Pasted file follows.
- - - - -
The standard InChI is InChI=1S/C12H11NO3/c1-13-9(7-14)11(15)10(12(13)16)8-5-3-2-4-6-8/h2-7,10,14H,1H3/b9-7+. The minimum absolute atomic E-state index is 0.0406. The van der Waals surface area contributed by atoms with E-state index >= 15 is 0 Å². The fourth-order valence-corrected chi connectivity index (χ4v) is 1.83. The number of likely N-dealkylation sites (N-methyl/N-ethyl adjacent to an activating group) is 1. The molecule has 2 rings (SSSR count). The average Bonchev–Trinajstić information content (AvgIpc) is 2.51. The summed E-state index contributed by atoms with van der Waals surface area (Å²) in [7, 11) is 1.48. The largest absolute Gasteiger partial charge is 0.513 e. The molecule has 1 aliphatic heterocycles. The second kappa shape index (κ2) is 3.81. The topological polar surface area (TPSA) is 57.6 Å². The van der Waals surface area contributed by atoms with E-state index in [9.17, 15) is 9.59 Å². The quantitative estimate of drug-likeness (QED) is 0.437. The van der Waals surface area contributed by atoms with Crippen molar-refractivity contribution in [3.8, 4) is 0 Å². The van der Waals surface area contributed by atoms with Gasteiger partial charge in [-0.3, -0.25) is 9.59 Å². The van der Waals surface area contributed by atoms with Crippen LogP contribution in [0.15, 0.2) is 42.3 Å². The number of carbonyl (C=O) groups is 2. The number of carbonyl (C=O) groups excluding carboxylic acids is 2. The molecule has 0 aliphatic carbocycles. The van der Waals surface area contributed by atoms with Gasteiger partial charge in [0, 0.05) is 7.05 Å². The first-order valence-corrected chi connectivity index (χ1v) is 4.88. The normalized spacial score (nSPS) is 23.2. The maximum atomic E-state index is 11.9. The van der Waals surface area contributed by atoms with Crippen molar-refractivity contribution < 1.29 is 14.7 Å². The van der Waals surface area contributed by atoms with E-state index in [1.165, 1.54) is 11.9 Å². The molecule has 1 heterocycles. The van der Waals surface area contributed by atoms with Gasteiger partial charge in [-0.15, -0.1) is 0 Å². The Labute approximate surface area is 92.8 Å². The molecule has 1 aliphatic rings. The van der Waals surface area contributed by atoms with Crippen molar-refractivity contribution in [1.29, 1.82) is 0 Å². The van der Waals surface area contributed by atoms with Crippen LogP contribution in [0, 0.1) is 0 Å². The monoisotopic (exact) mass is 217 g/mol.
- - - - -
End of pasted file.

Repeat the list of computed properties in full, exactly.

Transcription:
The standard InChI is InChI=1S/C12H11NO3/c1-13-9(7-14)11(15)10(12(13)16)8-5-3-2-4-6-8/h2-7,10,14H,1H3/b9-7+. The minimum absolute atomic E-state index is 0.0406. The van der Waals surface area contributed by atoms with E-state index >= 15 is 0 Å². The fourth-order valence-corrected chi connectivity index (χ4v) is 1.83. The number of likely N-dealkylation sites (N-methyl/N-ethyl adjacent to an activating group) is 1. The molecule has 2 rings (SSSR count). The average Bonchev–Trinajstić information content (AvgIpc) is 2.51. The summed E-state index contributed by atoms with van der Waals surface area (Å²) in [7, 11) is 1.48. The largest absolute Gasteiger partial charge is 0.513 e. The molecule has 1 aliphatic heterocycles. The second kappa shape index (κ2) is 3.81. The topological polar surface area (TPSA) is 57.6 Å². The van der Waals surface area contributed by atoms with E-state index in [9.17, 15) is 9.59 Å². The quantitative estimate of drug-likeness (QED) is 0.437. The van der Waals surface area contributed by atoms with Crippen molar-refractivity contribution in [3.8, 4) is 0 Å². The van der Waals surface area contributed by atoms with Gasteiger partial charge in [-0.3, -0.25) is 9.59 Å². The van der Waals surface area contributed by atoms with Crippen LogP contribution in [0.15, 0.2) is 42.3 Å². The number of carbonyl (C=O) groups is 2. The number of carbonyl (C=O) groups excluding carboxylic acids is 2. The molecule has 0 aliphatic carbocycles. The van der Waals surface area contributed by atoms with Gasteiger partial charge in [0, 0.05) is 7.05 Å². The first-order valence-corrected chi connectivity index (χ1v) is 4.88. The normalized spacial score (nSPS) is 23.2. The maximum atomic E-state index is 11.9. The van der Waals surface area contributed by atoms with Crippen molar-refractivity contribution < 1.29 is 14.7 Å². The van der Waals surface area contributed by atoms with E-state index in [1.165, 1.54) is 11.9 Å². The molecule has 1 heterocycles. The van der Waals surface area contributed by atoms with Gasteiger partial charge in [-0.15, -0.1) is 0 Å². The Labute approximate surface area is 92.8 Å². The molecule has 1 aliphatic rings. The van der Waals surface area contributed by atoms with Crippen molar-refractivity contribution in [1.29, 1.82) is 0 Å². The van der Waals surface area contributed by atoms with Crippen LogP contribution in [0, 0.1) is 0 Å². The monoisotopic (exact) mass is 217 g/mol.